Blood Vessels in Eye Reveal Connection Between Heart Disease and Air Pollution
December 1, 2010 11:18 AM
Narrowing of retinal arterioles could indicate heart attack or stroke
Researchers from the
University of Washington - Seattle
University of Michigan
have found that a closer look at blood vessels in the eye shows a connection between
heart disease and air pollution
Dr. Joel Kaufman, study leader and professor of medicine and occupational and environmental health sciences at the University of Washington, along with Sara Adar, co-author of the study and research assistant professor at the University of Michigan School of public Health, have used digital photography to observe blood vessels in the eye and found a link between air pollution and heart disease in the process.
Up until this point, previous studies have indicated that heart disease may be linked to pollution, but the study conducted by Kaufman and Adar is the first to observe the connection between pollution and tiny blood vessels, called the microvasculature.
Kaufman and Adar found this link by digitally photographing the tiny
located in the back of our eyes. These vessels are very similar to those found in the heart, but it is much easier to photograph those that are in the eye because they can be measured without the use of anesthesia or probes.
Researchers used 4,607 participants who had no
history of heart disease
and were between the ages of 45 and 84. They snapped digital photos of the retina and calculated the fine particulate matter in the air of each participant's home. They performed this procedure over a two year span before the eye exam, and also measured short-term exposure by checking pollution levels the day before the eye exam.
Kaufman and Adar concluded that healthy people exposed to increased levels of air pollution had "narrower retinal arterioles." The pollution levels throughout the study were, for the most part, below the EPA's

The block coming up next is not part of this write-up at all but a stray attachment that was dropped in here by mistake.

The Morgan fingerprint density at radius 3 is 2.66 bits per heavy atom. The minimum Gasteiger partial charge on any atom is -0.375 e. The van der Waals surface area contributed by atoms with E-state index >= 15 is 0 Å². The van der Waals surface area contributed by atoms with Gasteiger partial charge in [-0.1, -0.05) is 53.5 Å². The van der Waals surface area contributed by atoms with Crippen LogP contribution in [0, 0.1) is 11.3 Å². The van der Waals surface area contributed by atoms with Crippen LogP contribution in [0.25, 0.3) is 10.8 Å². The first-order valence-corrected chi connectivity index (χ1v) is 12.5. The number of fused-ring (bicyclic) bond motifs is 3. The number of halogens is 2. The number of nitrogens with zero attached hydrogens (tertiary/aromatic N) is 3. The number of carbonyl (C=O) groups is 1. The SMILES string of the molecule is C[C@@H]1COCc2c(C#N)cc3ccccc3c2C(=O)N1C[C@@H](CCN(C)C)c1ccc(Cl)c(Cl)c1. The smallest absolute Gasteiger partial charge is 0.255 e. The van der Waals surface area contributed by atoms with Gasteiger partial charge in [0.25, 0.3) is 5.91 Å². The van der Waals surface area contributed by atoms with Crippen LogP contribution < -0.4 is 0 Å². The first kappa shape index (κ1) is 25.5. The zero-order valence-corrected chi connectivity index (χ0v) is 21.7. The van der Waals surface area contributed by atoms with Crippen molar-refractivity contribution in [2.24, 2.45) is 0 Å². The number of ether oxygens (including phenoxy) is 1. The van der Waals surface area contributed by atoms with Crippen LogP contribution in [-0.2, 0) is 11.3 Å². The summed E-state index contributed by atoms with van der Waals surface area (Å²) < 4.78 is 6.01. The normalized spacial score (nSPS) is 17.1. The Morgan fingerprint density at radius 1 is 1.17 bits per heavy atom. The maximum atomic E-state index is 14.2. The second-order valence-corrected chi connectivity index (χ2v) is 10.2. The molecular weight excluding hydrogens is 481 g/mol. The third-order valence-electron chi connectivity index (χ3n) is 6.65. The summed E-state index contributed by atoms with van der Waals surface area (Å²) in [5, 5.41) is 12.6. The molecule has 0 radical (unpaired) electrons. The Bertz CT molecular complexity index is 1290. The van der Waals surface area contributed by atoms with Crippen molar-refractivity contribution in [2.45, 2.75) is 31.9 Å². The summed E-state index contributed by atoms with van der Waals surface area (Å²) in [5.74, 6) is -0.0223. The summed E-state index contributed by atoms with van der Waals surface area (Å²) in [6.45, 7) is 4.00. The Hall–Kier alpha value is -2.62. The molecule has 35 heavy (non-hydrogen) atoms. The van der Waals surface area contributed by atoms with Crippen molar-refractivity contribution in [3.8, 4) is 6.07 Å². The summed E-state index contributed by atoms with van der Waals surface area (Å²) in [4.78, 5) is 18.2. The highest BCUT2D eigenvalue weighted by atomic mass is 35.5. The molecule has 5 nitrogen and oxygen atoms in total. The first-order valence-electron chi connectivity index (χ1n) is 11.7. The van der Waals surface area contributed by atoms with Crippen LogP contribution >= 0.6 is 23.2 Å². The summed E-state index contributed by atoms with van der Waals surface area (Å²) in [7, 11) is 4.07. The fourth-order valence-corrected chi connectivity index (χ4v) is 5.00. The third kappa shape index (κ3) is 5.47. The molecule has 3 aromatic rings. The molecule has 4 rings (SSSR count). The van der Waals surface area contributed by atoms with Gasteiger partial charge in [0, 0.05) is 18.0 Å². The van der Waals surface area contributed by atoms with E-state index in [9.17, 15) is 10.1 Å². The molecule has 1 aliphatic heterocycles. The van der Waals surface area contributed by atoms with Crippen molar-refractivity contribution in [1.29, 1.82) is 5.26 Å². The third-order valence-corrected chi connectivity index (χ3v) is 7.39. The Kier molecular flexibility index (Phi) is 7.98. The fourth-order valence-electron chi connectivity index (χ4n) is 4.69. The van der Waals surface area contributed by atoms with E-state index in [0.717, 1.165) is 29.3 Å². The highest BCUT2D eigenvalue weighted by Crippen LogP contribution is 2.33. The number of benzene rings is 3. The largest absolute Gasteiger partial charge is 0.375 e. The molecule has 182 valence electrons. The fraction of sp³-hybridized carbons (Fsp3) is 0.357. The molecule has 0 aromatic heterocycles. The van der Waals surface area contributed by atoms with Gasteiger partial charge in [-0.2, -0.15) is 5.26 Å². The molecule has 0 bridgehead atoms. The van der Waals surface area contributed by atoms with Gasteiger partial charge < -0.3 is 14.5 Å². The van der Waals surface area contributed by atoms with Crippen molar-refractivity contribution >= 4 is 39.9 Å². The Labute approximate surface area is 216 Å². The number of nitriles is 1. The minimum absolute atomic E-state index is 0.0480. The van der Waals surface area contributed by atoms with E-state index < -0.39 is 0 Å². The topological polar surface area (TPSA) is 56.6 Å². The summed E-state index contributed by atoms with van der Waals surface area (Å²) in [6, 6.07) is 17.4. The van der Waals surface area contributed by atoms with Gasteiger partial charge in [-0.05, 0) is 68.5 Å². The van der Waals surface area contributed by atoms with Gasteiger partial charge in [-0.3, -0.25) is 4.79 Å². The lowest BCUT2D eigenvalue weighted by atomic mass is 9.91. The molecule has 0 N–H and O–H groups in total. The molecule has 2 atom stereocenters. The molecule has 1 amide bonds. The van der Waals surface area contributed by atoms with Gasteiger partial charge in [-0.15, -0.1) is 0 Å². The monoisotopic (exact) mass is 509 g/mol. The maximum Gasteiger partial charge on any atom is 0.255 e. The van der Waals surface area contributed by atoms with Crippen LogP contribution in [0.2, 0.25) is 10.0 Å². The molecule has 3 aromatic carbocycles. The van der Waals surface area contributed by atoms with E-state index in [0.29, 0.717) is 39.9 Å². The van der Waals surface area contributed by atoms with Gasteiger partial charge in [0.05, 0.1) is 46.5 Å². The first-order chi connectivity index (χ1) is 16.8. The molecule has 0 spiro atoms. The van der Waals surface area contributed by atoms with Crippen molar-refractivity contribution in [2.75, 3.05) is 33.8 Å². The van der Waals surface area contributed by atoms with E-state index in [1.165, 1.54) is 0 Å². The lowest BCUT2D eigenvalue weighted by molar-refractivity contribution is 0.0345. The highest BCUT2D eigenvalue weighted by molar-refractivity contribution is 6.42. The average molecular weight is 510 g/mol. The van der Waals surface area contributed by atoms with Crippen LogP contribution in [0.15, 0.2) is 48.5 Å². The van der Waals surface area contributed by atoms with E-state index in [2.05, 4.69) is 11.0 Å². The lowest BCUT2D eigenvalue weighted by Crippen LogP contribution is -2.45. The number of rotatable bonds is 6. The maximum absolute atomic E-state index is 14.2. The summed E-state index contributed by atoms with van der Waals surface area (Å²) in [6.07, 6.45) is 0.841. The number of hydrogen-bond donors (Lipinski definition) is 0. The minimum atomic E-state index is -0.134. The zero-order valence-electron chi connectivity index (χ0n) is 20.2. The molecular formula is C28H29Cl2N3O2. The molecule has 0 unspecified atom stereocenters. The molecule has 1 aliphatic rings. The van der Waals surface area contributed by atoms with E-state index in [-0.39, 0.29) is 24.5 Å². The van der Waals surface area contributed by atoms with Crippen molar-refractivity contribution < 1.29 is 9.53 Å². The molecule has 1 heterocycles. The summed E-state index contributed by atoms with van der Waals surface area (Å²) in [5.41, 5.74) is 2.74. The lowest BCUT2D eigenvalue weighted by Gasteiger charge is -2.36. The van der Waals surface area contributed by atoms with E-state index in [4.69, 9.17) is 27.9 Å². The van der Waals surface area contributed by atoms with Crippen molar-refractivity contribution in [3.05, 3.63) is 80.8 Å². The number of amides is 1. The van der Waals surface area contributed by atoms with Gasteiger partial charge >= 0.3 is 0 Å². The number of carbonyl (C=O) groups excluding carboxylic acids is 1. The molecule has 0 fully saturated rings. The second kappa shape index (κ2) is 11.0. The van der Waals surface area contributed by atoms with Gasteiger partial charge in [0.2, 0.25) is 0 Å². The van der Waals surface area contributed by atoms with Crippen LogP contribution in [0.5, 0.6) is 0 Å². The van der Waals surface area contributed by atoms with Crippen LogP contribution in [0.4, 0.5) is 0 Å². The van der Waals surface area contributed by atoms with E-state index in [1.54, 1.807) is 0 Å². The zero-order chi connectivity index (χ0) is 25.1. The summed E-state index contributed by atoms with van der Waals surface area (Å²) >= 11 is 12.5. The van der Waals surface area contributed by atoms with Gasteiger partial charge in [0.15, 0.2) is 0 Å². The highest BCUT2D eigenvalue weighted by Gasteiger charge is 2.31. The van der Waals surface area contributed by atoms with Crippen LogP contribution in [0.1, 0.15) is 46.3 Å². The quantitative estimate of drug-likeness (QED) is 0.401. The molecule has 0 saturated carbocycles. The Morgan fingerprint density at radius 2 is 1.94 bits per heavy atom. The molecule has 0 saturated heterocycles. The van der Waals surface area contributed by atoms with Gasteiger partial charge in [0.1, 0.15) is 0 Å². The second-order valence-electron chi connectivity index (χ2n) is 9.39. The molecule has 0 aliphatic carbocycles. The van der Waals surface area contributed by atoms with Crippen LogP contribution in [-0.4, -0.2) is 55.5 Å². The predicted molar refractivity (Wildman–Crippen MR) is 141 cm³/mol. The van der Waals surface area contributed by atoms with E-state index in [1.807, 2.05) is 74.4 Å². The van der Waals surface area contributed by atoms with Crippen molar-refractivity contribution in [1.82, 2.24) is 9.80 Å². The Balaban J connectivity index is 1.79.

, but the tiny blood vessels still narrowed by 1/100th of a human hair. This may not seem like much, but researchers warn that this is enough to indicate a higher risk of heart disease. If all microvasculature in the body were affected the same way, it could lead to severe health consequences like a stroke or heart attack.
When comparing short-term with long-term exposure, the study shows that participants with short-term exposure to pollution had the microvascular blood vessels of a person that is three years older while long-term exposure left participants with microvascular blood vessels of a person seven years older. According to Adar, this type of change would mean a three percent increase of heart disease risk for women who live in polluted areas as opposed to cleaner ones. Adar did not note what the percentage of increased risk for men would be.
"The fact that this study identified a relationship between microvascular width and
exposures provides a strong potential link between the epidemiological observations of more cardiovascular events like fatal heart attacks with higher pollution exposures and a verifiable biological mechanism," said Kaufman.
Kaufman and Adar are continuing to study the effects over time in this same group of participants. They are looking to see if air pollution causes changes in vessel diameters over time in order to provide more evidence that air pollution causes the narrowing of the tiny blood vessels, thus proving that it is linked to heart disease.
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